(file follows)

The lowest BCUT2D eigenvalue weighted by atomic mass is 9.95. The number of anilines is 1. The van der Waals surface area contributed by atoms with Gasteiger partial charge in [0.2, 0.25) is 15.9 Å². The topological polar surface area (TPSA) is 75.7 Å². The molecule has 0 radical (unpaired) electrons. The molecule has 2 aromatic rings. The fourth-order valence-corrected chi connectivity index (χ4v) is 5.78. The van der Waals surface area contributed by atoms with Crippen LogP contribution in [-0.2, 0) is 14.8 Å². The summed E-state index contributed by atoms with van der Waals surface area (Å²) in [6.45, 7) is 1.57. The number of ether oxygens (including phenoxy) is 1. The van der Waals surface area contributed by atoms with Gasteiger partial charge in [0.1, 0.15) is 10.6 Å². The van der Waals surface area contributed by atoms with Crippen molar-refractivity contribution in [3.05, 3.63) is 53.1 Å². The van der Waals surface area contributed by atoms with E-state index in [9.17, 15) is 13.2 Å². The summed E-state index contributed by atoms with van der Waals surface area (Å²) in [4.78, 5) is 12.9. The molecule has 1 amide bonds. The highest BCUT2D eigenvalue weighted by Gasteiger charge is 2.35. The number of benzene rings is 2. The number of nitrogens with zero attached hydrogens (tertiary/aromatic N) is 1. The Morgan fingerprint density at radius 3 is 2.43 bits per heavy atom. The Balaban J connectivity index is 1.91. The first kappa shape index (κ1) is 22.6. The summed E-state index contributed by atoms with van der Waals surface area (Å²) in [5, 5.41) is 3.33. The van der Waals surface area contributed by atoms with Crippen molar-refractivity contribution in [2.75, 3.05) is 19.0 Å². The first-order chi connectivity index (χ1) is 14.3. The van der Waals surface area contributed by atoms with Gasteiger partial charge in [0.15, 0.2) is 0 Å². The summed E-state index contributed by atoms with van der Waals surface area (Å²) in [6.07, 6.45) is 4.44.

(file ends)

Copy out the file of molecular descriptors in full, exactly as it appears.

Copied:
The lowest BCUT2D eigenvalue weighted by atomic mass is 9.95. The number of anilines is 1. The van der Waals surface area contributed by atoms with Gasteiger partial charge in [0.2, 0.25) is 15.9 Å². The topological polar surface area (TPSA) is 75.7 Å². The molecule has 0 radical (unpaired) electrons. The molecule has 2 aromatic rings. The fourth-order valence-corrected chi connectivity index (χ4v) is 5.78. The van der Waals surface area contributed by atoms with Crippen LogP contribution in [-0.2, 0) is 14.8 Å². The summed E-state index contributed by atoms with van der Waals surface area (Å²) in [6.45, 7) is 1.57. The number of ether oxygens (including phenoxy) is 1. The van der Waals surface area contributed by atoms with Gasteiger partial charge in [0.1, 0.15) is 10.6 Å². The van der Waals surface area contributed by atoms with Crippen molar-refractivity contribution in [3.05, 3.63) is 53.1 Å². The van der Waals surface area contributed by atoms with E-state index in [9.17, 15) is 13.2 Å². The summed E-state index contributed by atoms with van der Waals surface area (Å²) in [4.78, 5) is 12.9. The molecule has 1 amide bonds. The highest BCUT2D eigenvalue weighted by Gasteiger charge is 2.35. The number of benzene rings is 2. The number of nitrogens with zero attached hydrogens (tertiary/aromatic N) is 1. The Morgan fingerprint density at radius 3 is 2.43 bits per heavy atom. The Balaban J connectivity index is 1.91. The first kappa shape index (κ1) is 22.6. The summed E-state index contributed by atoms with van der Waals surface area (Å²) in [5, 5.41) is 3.33. The van der Waals surface area contributed by atoms with Crippen molar-refractivity contribution in [2.75, 3.05) is 19.0 Å². The first-order chi connectivity index (χ1) is 14.3. The van der Waals surface area contributed by atoms with Gasteiger partial charge in [0.15, 0.2) is 0 Å². The summed E-state index contributed by atoms with van der Waals surface area (Å²) in [6.07, 6.45) is 4.44.